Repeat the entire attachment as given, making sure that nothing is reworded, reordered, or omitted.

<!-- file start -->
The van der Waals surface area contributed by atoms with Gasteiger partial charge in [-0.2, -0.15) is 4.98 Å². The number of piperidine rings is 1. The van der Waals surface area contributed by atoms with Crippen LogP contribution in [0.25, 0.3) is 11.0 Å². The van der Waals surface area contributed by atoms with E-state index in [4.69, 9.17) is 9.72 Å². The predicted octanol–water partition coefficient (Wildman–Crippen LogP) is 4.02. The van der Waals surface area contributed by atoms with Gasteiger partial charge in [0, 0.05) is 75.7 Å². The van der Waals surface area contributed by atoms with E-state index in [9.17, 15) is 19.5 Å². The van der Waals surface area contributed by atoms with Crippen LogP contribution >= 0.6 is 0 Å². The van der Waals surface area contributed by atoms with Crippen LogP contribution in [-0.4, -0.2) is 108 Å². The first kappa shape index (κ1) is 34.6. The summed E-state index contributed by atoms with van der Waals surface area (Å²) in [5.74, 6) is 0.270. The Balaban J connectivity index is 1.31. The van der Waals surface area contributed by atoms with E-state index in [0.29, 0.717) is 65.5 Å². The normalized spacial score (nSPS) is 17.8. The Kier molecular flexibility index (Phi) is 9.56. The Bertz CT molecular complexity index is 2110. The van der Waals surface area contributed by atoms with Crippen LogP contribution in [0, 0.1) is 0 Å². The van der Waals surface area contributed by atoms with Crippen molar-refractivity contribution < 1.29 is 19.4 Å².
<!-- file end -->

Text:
The van der Waals surface area contributed by atoms with Gasteiger partial charge in [-0.2, -0.15) is 4.98 Å². The number of piperidine rings is 1. The van der Waals surface area contributed by atoms with Crippen LogP contribution in [0.25, 0.3) is 11.0 Å². The van der Waals surface area contributed by atoms with E-state index in [4.69, 9.17) is 9.72 Å². The predicted octanol–water partition coefficient (Wildman–Crippen LogP) is 4.02. The van der Waals surface area contributed by atoms with Gasteiger partial charge in [0, 0.05) is 75.7 Å². The van der Waals surface area contributed by atoms with E-state index in [9.17, 15) is 19.5 Å². The van der Waals surface area contributed by atoms with Crippen LogP contribution >= 0.6 is 0 Å². The van der Waals surface area contributed by atoms with Crippen LogP contribution in [-0.4, -0.2) is 108 Å². The first kappa shape index (κ1) is 34.6. The summed E-state index contributed by atoms with van der Waals surface area (Å²) in [5.74, 6) is 0.270. The Balaban J connectivity index is 1.31. The van der Waals surface area contributed by atoms with E-state index in [0.29, 0.717) is 65.5 Å². The normalized spacial score (nSPS) is 17.8. The Kier molecular flexibility index (Phi) is 9.56. The Bertz CT molecular complexity index is 2110. The van der Waals surface area contributed by atoms with Crippen LogP contribution in [0, 0.1) is 0 Å². The van der Waals surface area contributed by atoms with Crippen molar-refractivity contribution < 1.29 is 19.4 Å².